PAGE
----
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Boating and Your Back

Boating and Your Back


As a girl who grew up next to a fishing village in Nova Scotia and ended up living on the
Gulf Coast of Florida, I have seen a lot of injured fisherman and boaters over the years.
Back problems were not rare and for probably 50% of the time, a back injury is what
makes a fisherman hang up his tackle. But what about after surgery?
Let’s talk….

Anyone who has ever been out on a boat, be it a fishing boat, a pleasure craft, or a
racing boat, knows what it is like. On a calm day the ride is smooth, you can go fast, and
everyone sits comfortably in their seats. I swear that’s why people get up ridiculously early
to fish; to take advantage of the morning calm.
What happens most of the time though, is that the minute you add some speed to a boat
in normal waters, there is a pounding that sooner or later, you feel in your spine. Any
type of wave or wake will lift the boat up and drop it. Not for the post-op neck or back patient.
Of course, when you go back on the water should depend on many things. What type of
surgery did you have, neck or back, discectomy or fusion? What kind of shape were you
in before surgery? Do you have strong abdominal muscles? Do you know who is driving
this boat and will they slow down if you are having pain?
As we know from previous blogs, core strength is one of the most important things in
maintaining a strong back. It is especially important for boaters and fisherman, for
keeping balance, loading and unloading and of course for catching the big one.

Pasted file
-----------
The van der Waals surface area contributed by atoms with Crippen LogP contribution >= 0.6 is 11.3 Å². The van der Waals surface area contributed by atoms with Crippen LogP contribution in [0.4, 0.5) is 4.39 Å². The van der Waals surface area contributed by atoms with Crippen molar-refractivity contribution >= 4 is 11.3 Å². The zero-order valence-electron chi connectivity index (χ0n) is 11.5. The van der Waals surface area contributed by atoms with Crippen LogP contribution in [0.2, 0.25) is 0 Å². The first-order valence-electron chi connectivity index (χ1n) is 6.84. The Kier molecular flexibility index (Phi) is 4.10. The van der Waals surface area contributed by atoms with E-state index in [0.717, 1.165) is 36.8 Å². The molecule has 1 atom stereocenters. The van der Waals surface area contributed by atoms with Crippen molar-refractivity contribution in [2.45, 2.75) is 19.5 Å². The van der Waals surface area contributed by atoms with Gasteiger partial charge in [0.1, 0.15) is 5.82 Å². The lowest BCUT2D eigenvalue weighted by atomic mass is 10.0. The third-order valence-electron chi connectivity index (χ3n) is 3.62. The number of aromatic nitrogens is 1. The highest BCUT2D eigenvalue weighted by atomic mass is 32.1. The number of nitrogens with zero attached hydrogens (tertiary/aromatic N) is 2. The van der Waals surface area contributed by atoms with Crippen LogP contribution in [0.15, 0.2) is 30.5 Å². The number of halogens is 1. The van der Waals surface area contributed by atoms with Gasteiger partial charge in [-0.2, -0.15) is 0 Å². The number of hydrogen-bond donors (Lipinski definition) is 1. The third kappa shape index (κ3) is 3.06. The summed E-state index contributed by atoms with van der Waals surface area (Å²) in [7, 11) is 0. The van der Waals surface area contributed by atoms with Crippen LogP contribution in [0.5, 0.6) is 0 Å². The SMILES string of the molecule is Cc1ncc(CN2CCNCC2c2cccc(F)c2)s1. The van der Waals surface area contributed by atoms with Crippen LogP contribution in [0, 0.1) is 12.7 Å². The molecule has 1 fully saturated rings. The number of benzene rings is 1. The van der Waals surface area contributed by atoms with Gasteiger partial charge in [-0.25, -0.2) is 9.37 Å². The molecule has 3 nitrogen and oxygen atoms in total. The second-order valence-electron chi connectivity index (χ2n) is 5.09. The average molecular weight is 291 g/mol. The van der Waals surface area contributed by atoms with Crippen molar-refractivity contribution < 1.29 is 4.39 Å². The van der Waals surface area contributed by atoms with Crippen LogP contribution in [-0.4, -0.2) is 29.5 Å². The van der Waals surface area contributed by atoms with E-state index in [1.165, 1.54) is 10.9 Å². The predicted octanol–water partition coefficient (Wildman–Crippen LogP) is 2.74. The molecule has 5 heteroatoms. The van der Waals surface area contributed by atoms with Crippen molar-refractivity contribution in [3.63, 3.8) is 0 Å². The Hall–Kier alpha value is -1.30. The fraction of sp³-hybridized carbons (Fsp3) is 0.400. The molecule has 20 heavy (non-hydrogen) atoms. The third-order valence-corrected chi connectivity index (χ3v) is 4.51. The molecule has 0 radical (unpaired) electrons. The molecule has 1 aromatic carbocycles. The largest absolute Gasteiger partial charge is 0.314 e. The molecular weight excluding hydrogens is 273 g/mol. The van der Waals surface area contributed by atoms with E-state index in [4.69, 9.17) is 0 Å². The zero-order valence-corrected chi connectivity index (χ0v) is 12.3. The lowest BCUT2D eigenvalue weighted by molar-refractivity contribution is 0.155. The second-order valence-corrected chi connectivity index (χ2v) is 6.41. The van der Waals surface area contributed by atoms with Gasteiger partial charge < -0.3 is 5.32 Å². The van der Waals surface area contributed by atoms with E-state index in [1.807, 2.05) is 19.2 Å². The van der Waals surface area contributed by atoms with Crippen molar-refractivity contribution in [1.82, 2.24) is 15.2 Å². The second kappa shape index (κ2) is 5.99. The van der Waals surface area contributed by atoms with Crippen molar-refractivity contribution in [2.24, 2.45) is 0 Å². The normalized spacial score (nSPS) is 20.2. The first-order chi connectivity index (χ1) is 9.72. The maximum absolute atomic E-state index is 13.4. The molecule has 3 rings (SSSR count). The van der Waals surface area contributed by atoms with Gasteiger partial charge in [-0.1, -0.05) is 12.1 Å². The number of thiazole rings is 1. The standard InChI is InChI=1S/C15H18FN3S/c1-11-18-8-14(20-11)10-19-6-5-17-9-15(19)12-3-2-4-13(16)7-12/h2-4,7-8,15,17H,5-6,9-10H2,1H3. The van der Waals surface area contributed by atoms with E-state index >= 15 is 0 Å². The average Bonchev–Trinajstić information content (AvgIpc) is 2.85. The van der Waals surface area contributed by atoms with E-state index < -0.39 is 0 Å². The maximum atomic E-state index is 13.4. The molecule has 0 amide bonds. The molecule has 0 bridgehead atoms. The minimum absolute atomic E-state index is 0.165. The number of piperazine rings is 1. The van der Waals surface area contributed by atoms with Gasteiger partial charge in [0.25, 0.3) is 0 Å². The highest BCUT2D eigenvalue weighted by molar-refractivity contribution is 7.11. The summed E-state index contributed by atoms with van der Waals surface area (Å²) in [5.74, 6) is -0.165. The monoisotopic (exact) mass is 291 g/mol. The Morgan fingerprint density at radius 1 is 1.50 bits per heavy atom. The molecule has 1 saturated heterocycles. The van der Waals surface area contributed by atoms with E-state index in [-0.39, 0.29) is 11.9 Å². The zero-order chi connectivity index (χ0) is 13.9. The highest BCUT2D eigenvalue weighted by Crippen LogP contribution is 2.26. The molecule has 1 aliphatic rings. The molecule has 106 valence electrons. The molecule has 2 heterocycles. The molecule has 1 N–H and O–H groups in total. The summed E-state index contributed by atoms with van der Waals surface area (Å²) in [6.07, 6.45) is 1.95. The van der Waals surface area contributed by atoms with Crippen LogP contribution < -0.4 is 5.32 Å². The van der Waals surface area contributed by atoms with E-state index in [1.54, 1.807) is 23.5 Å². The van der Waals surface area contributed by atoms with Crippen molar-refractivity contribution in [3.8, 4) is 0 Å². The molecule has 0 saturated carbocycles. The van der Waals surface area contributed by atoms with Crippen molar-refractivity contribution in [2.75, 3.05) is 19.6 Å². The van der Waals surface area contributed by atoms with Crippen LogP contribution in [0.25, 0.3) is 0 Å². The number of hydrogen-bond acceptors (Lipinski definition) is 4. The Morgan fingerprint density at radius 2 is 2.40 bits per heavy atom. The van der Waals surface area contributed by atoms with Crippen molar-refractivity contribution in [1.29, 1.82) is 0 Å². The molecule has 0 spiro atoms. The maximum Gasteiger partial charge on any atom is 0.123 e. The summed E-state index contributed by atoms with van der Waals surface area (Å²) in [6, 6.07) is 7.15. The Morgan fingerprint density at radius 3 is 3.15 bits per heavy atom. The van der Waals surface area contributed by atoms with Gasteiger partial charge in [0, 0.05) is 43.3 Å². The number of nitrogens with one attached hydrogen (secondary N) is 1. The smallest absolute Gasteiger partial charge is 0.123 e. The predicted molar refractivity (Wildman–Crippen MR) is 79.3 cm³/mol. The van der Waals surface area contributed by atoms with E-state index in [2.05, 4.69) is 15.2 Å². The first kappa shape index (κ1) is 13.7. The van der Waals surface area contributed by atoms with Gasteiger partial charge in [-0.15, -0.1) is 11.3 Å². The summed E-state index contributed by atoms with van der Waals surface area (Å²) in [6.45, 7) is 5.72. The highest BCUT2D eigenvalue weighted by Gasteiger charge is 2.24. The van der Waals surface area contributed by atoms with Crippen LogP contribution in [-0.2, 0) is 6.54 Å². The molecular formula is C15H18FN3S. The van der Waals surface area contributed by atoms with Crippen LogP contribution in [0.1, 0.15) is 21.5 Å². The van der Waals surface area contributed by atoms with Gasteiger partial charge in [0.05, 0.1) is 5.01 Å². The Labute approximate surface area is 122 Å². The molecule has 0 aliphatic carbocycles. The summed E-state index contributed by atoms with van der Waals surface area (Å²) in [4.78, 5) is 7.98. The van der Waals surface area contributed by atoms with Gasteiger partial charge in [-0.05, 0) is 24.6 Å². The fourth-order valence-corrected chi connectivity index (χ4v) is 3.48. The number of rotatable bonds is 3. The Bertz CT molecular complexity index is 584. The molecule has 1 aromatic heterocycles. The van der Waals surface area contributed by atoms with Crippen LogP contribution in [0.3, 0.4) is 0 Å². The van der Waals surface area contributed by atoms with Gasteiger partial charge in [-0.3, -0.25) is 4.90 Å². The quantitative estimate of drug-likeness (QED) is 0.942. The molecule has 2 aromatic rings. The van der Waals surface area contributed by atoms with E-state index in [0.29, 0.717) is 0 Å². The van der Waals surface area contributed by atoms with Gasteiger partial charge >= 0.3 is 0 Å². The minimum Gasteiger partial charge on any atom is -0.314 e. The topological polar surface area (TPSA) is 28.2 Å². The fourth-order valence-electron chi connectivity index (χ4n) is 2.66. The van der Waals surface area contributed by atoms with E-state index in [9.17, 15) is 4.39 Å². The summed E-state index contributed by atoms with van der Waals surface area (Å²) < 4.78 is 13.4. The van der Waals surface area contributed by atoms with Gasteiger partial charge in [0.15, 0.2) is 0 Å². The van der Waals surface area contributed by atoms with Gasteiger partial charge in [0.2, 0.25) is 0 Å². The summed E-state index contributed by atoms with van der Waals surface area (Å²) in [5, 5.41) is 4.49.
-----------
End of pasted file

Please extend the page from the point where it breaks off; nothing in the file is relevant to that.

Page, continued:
A guideline is always helpful in these situations, so…

Neck and back fusions– bones are usually on their way to fusion by 3 months. Unless
you are traveling as slow as a kayak, stay off the boat until then. Any pounding motion
will slow down fusion and may disrupt your instrumentation.
Lumbar discectomies– If the disc covering (annulus) is open from a herniation or a
discectomy, there is always a chance of more disc material coming out (re-herniation)
if the right forces are present. No boating until the annulus is healed. Usually 2-3 months,
depending on the size of the annular tear.
Lumbar decompressions – if the disc space is not open and only a small amount of bone
was removed, you can usually go back to short slow trips after about a month.

Also, use proper seating (low and in the stern), don’t go out by yourself, and if you
finally catch that big one, let someone else pull it in. You have only one spine, but there
are plenty of other fish in the sea.


Last modified: December 11, 2020

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